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Physician uses epidemiology training to fight parasitic diseases in Mali
December 1, 2015
Earning a medical degree from the University of Bamako in Mali was only the beginning for Moussa Sangare.
Sangare’s desire for stronger skills in epidemiology led him to obtain online training through UNC Gillings School’s North Carolina Institute for Public Health. He completed the E is for Epidemiology online training series, which includes 11 online modules, and the Advanced Data Analysis: Methods to Control for Confounding online module.
Sangare is a faculty member of medicine and dentistry at the University of Sciences, Technique and Technology of Bamako. For three years, he has led a National Institute of Allergy and Infectious Diseases (NIAID)-funded project in Mali focused upon cutaneous leishmaniasis, a parasitic disease, spread by the bite of sand flies, which causes skin sores. Specifically, he studies how people’s leishmaniasis infections can be influenced by their immunity to the sand fly’s salivary proteins and/or their having been infected with another parasitic disease, filariasis.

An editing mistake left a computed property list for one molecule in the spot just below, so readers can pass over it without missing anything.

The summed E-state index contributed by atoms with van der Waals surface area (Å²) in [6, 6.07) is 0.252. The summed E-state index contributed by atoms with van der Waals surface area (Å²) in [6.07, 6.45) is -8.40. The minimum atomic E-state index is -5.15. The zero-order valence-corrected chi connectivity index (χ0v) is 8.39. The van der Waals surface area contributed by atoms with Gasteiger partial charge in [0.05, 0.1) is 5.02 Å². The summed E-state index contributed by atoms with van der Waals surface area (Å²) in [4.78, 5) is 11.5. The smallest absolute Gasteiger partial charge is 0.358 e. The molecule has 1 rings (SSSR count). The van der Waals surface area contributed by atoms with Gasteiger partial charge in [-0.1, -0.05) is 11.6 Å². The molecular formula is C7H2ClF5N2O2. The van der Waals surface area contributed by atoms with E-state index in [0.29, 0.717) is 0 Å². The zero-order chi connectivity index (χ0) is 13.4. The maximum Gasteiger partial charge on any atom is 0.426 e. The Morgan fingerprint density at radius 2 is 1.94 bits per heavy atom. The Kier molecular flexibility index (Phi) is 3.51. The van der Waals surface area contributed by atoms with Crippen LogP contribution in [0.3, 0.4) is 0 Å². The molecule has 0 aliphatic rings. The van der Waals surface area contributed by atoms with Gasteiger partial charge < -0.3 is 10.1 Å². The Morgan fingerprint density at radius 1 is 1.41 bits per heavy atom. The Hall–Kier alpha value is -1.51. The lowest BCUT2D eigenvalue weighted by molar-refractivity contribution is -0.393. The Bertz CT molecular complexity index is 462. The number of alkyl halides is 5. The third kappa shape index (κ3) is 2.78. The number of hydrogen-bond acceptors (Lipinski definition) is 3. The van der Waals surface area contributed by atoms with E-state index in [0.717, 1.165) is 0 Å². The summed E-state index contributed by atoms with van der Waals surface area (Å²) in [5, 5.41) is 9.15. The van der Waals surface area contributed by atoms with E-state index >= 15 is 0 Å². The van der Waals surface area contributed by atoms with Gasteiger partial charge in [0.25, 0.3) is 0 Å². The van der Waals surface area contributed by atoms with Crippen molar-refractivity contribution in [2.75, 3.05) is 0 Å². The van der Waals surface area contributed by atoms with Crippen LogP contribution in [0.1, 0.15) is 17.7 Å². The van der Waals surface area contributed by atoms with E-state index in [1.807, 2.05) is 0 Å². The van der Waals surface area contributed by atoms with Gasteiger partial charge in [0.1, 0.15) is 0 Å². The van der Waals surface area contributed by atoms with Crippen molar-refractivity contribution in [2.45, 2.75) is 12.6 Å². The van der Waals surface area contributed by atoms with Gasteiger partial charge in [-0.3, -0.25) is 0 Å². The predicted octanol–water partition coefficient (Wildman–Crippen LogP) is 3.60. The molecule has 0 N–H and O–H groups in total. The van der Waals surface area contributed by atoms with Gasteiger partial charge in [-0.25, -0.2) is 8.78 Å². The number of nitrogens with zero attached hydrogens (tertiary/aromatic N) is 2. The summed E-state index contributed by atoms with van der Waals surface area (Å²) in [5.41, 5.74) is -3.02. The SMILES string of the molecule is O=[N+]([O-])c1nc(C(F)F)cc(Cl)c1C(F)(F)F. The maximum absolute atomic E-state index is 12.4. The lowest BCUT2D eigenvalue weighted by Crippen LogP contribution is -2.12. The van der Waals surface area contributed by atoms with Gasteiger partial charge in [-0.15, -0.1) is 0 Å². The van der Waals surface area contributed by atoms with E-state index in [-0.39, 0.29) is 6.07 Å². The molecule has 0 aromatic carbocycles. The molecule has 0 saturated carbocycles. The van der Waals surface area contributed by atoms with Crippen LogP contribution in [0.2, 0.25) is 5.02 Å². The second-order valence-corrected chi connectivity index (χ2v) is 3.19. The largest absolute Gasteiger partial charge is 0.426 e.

The free online training helps Sangare better understand how to generate a research question, elaborate hypotheses, design a research study, use statistics to test a hypothesis, and choose the appropriate tests for various study designs.
“These courses helped me to develop strong scientific knowledge and approaches to better understand the distribution and determinants of disease in populations to improve public health,” said Sangare. “I really value that the online training is free and easily accessible. Because you can download the PowerPoint presentations with audio files, you can listen to them anytime, anywhere, and that makes a difference. You can put the information you learn to use immediately in the field.”
Sangare plans to take more online training courses in preparation for pursuing a Master of Public Health degree with a veterinary epidemiology concentration.
Funding support for the E is for Epidemiology training series was provided through the UNC Preparedness and Emergency Response Center, through a cooperative agreement with the Centers for Disease Control and Prevention.